Gestational Weight Gain and Maternal and Neonatal Outcomes in Underweight Pregnant Women: A Population-Based Historical Cohort Study
- Jeffrey A. Gavard
- Maternal and Child Health Journal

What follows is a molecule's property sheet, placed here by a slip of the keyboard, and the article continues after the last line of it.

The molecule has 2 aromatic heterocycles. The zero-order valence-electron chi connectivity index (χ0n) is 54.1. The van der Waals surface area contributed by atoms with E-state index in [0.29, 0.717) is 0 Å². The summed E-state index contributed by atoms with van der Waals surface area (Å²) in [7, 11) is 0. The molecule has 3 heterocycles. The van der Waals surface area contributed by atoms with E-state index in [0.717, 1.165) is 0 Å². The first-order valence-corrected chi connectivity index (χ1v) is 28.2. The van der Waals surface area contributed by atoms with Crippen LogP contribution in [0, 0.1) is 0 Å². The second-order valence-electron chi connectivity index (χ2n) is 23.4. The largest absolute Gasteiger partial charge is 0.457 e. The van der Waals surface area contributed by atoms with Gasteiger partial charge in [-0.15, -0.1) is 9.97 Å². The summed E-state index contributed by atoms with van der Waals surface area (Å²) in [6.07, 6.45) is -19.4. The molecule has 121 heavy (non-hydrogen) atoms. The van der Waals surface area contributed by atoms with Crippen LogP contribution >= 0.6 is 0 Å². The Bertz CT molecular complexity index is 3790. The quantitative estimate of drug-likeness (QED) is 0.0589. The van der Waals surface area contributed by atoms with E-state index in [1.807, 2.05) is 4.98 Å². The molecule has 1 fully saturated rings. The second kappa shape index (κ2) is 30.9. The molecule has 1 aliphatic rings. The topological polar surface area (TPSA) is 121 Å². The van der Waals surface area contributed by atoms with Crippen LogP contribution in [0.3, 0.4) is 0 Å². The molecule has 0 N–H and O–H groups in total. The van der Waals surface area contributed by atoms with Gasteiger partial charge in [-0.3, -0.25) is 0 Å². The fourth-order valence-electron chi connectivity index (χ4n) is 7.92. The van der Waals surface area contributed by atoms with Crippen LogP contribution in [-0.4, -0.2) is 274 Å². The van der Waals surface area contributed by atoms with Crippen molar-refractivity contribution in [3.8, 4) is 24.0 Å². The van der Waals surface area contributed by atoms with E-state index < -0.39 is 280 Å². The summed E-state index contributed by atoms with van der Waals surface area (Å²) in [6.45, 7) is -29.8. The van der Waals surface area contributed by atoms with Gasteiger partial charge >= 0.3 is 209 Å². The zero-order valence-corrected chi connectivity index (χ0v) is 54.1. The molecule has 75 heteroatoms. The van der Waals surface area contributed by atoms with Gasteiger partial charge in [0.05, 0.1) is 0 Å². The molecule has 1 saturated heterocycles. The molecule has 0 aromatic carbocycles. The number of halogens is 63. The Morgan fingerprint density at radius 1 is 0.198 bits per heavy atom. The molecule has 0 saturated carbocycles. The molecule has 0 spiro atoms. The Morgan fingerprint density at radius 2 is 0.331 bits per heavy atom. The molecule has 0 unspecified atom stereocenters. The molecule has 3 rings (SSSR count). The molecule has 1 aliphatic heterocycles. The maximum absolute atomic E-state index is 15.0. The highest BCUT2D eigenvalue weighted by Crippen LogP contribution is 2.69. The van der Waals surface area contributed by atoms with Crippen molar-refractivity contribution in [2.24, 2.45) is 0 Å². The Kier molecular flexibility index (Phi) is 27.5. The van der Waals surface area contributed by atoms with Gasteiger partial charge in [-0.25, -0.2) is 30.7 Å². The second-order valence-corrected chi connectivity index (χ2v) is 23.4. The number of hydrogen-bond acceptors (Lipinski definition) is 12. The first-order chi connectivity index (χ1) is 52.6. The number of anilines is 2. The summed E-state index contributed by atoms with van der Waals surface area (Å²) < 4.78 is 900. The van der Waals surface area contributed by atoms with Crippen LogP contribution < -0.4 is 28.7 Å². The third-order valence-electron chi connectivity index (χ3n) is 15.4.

Size at birth has been associated repeatedly with increased risk of cardiovascular morbidity and mortality later in life. However, there is accumulating evidence to suggest an association between being born small for gestational age (SGA) and increased risk of lower intelligence, poor academic performance, low social competence and behavioural problems, compared with individuals born appropriate for gestational age. Crude neurological handicaps, such as cerebral palsy, are extremely rare in children born SGA at term. Such handicaps are more common in very premature children. However, there does appear to be an increase in the risk for non-severe neurological dysfunction in individuals born SGA. Intellectual performance is evaluated in young children in several different ways, including standardized tests such as Weschler's Intelligence Scale - Revised, and teachers and parents' reports. In adulthood, indirect variables such as education and occupation are used in addition to standardized tests. It may be possible to modify the effects of SGA on intellectual development by breast feeding the baby for more than 6 months. Nutrient-enriched formula does not have any advantages when it comes to intellectual development, and induces a risk of rapid weight gain and eventually overweight. Growth hormone treatment may also have some effect on intelligence quotient.